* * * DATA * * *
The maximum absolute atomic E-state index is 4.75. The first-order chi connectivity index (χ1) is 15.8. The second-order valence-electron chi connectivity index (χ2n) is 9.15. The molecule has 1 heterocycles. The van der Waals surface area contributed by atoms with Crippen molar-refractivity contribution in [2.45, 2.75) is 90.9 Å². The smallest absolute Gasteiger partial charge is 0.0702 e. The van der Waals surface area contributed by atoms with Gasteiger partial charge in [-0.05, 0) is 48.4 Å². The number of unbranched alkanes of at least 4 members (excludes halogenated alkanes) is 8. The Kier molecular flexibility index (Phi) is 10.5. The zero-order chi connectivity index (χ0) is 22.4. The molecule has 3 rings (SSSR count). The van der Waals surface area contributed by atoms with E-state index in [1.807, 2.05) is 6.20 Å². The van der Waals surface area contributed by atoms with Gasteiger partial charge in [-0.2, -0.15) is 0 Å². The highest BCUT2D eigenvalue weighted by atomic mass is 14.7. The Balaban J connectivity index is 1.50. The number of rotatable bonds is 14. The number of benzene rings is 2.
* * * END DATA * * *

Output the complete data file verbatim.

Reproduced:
The maximum absolute atomic E-state index is 4.75. The first-order chi connectivity index (χ1) is 15.8. The second-order valence-electron chi connectivity index (χ2n) is 9.15. The molecule has 1 heterocycles. The van der Waals surface area contributed by atoms with Crippen molar-refractivity contribution in [2.45, 2.75) is 90.9 Å². The smallest absolute Gasteiger partial charge is 0.0702 e. The van der Waals surface area contributed by atoms with Gasteiger partial charge in [-0.05, 0) is 48.4 Å². The number of unbranched alkanes of at least 4 members (excludes halogenated alkanes) is 8. The Kier molecular flexibility index (Phi) is 10.5. The zero-order chi connectivity index (χ0) is 22.4. The molecule has 3 rings (SSSR count). The van der Waals surface area contributed by atoms with E-state index in [1.807, 2.05) is 6.20 Å². The van der Waals surface area contributed by atoms with Gasteiger partial charge in [-0.2, -0.15) is 0 Å². The highest BCUT2D eigenvalue weighted by atomic mass is 14.7. The Balaban J connectivity index is 1.50. The number of rotatable bonds is 14. The number of benzene rings is 2.